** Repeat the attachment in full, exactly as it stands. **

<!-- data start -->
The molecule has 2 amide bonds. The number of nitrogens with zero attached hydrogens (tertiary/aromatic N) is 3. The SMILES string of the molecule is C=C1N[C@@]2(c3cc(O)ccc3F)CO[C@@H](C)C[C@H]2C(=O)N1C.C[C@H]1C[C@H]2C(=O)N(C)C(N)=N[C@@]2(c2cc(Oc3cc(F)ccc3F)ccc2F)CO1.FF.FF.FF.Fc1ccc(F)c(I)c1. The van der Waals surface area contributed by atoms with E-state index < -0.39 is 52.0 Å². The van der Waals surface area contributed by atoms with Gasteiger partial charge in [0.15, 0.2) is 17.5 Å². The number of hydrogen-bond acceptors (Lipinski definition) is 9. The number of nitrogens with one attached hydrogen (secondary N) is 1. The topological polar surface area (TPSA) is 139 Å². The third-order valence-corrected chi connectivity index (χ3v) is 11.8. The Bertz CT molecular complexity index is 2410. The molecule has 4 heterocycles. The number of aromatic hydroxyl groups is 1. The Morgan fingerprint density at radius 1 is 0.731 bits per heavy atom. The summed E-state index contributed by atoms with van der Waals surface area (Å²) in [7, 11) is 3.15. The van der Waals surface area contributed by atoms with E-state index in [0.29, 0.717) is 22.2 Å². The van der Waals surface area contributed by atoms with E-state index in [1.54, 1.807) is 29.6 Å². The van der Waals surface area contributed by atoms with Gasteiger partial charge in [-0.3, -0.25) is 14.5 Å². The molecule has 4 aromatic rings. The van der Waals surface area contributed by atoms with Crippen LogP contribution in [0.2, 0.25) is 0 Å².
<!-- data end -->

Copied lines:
The molecule has 2 amide bonds. The number of nitrogens with zero attached hydrogens (tertiary/aromatic N) is 3. The SMILES string of the molecule is C=C1N[C@@]2(c3cc(O)ccc3F)CO[C@@H](C)C[C@H]2C(=O)N1C.C[C@H]1C[C@H]2C(=O)N(C)C(N)=N[C@@]2(c2cc(Oc3cc(F)ccc3F)ccc2F)CO1.FF.FF.FF.Fc1ccc(F)c(I)c1. The van der Waals surface area contributed by atoms with E-state index < -0.39 is 52.0 Å². The van der Waals surface area contributed by atoms with Gasteiger partial charge in [0.15, 0.2) is 17.5 Å². The number of hydrogen-bond acceptors (Lipinski definition) is 9. The number of nitrogens with one attached hydrogen (secondary N) is 1. The topological polar surface area (TPSA) is 139 Å². The third-order valence-corrected chi connectivity index (χ3v) is 11.8. The Bertz CT molecular complexity index is 2410. The molecule has 4 heterocycles. The number of aromatic hydroxyl groups is 1. The Morgan fingerprint density at radius 1 is 0.731 bits per heavy atom. The summed E-state index contributed by atoms with van der Waals surface area (Å²) in [7, 11) is 3.15. The van der Waals surface area contributed by atoms with E-state index in [0.29, 0.717) is 22.2 Å². The van der Waals surface area contributed by atoms with E-state index in [1.54, 1.807) is 29.6 Å². The van der Waals surface area contributed by atoms with Gasteiger partial charge in [-0.3, -0.25) is 14.5 Å². The molecule has 4 aromatic rings. The van der Waals surface area contributed by atoms with Crippen LogP contribution in [0.2, 0.25) is 0 Å².